MSNBC’s Yasmin Vossoughian on the diagnosis of myocarditis
Yasmin Vossoughian wanted to believe the doctors when they told her that the pain she was experiencing in her chest was simply acid reflux. Unfortunately, she said, her body “quite certainly doesn’t believe” in the misdiagnosis.
Speaking when she returned to MSNBC, the news presenter detailed how on December 20 she began to experience chest pain that “increasing and decreasing” over the next 10 days. On December 30, she received urgent care and was told she had reflux. “I didn’t actually buy it but I’m relieved that it’s not my heart,” she said. “My body pretty sure doesn’t believe in reflux. The next day, I woke up with severe pain in my chest and left shoulder, it was like a tightening in my chest when I took a deep breath and got worse when I was lying flat.”
Reminding viewers that she previously ran seven miles a day four times a week and didn’t eat meat or smoke, Vossoughian said at the time she was afraid she would have a heart attack. In the emergency room, she was diagnosed with pericarditis—inflammation of the heart lining—caused by a virus or, in her case, the common cold.
She said: ‘I have fluid around my heart and it needs to be drained otherwise it could interfere with my heartbeat. “I was hospitalized for four nights. [On Jan. 7,] I was admitted back to the hospital when I felt my heart pounding, like a butterfly in my chest. They determined that I had myocarditis – inflammation of the heart actually now – myocardium.
“I remember being taken to the emergency room and wondering, ‘Is this here?’ Thank God it wasn’t, instead I spent another five days in the hospital where they ran a bunch of tests, adjusted my medication and made sure nothing else was driving what was going on. happen. In the end, it’s still the cold that causes all of this.”
Talking to InsidersThe 44-year-old journalist said she wishes she had “listen to my intuition” instead of accepting “disappointing” misdiagnoses: “As women especially, a lot of times we don’t trust our intuitions. ourselves, we do not trust. our instincts because we are pleasers, society tells us to please.”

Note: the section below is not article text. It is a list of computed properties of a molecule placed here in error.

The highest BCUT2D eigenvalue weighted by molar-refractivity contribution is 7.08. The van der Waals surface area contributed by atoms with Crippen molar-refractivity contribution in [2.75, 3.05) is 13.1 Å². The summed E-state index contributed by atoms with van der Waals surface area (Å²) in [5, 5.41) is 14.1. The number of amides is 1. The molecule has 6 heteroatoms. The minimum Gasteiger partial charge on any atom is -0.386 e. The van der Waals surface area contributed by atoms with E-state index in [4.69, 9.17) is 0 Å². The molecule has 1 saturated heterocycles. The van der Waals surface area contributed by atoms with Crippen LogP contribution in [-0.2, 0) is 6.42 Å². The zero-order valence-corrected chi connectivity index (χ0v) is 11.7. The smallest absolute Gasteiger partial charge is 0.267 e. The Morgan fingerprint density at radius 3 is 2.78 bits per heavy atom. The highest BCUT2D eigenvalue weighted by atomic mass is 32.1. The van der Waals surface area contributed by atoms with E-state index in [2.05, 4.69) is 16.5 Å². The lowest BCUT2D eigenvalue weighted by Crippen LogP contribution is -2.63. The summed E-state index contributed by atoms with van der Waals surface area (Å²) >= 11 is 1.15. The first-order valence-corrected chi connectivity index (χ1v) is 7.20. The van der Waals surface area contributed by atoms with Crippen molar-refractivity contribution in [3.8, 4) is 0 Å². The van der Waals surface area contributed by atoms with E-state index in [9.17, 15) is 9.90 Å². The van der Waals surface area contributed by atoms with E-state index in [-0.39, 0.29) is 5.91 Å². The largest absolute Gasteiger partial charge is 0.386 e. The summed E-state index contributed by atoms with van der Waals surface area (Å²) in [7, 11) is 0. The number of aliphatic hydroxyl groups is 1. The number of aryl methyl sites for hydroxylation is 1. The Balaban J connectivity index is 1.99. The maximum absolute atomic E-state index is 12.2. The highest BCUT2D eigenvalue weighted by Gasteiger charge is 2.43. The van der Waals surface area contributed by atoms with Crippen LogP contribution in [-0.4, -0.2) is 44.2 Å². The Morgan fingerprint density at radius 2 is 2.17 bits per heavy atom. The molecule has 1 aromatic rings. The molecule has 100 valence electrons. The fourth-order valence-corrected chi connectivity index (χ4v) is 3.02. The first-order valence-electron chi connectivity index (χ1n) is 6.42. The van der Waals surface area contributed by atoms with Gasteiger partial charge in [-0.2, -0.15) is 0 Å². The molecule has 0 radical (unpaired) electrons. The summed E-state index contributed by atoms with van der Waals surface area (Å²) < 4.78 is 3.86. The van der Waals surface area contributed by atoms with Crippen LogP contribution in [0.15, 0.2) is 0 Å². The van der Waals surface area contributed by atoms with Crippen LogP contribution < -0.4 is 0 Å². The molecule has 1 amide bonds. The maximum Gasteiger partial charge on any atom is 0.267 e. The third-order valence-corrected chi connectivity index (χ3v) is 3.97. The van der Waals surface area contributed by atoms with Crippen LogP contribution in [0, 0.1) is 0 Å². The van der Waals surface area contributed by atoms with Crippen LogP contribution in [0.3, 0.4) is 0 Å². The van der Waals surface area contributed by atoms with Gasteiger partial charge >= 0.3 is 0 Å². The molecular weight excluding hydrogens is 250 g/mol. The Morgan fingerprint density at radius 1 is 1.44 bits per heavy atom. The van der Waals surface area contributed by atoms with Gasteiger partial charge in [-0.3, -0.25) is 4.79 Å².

She further warns that in high-pressure jobs like journalism, you may be tempted to jump back at the end of the job, cautioning, “You mustn’t let all those insecurities return.”
What are the symptoms of pericarditis?
According to American Heart Association, the disease can be caused by viruses, bacteria, fungi, or other infections. Heart surgery and heart attacks can also lead to this condition, as can pre-existing medical problems, injuries, and medications.
Pericarditis can be acute or chronic. Acute means it comes on suddenly and doesn’t last long, chronic means it develops over time and so may take longer to treat. In severe cases, the disease can lead to abnormal heart rhythms and death. The most common symptom of pericarditis is chest pain. This is because the pericardium—the double-layered sac-like structure that holds the heart in place—can become inflamed and rub against the heart.
The Cleveland Clinic outlines other symptoms of the disease, including sharp or stabbing pain in the chest that get worse when coughing, swallowing, lying flat, or taking deep breaths. Another symptom is this discomfort that lessens when sitting up and leaning forward. Other symptoms include pain in the patient’s back, neck, or left shoulder, dry cough, palpitations (irregular heartbeat), anxiety, fever, fatigue and, in severe cases, ankle swelling, feet and legs.
In Vossoughian’s case, she had both pericarditis and myocarditis. The two are different because they involve different points of inflammation in or around the heart. The second thing that can also be identified is that when patients have pericarditis, they are more comfortable sitting upright and facing forward, when they have myocarditis, they tend to feel fatigued and tired. weaker.
Dr. Greg Katz was Vossoughian’s cardiologist while she was being treated at NYU Langone Hospital, and added that “anecdotally” he’s seen more of these cases after COVID. above Vossoughian’s MSNBC Program, he explains, “No one knows exactly why this is and whether this is a standard blip or if my anecdotal experience is a bit misleading. Maybe this season there is a little more virus than usual, maybe our immune system is a little different than before because we have been wearing masks and practicing social distancing for several years.”
Along with outlining the main symptoms of the disease, Katz echoes Vossoughian’s words when telling people to listen to their bodies: “There’s this feeling that ‘something’s wrong with my body’. Fever, chills, like non-specific symptoms. The feeling that something is wrong is when you should think: ‘I should go check this out.’… [W]We’ve all had colds and we’ve all recovered and sometimes if that recovery is a little different it’s not a bad idea to just make sure you’re getting tested. .”
What is the treatment of pericarditis?
Mayo Clinic states that pericarditis can be treated by many methods. An over-the-counter or prescription pain reliever such as Advil or Motrin IB may be recommended. A drug called colchicine may also be used because it reduces inflammation but can interfere with other medications. For those with long-term symptoms, corticosteroids may be prescribed, which are powerful medications also used to fight inflammation.
If, like Vossoughian, the condition is caused by an infection, drainage or antibiotics may be needed to combat the original problem. The drainage technique is called pericardiocentesis and is done using a sterile syringe or small catheter. In severe cases, the entire pericardium needs to be removed in a procedure called a pericardectomy, which is usually advised when the sac becomes completely rigid.
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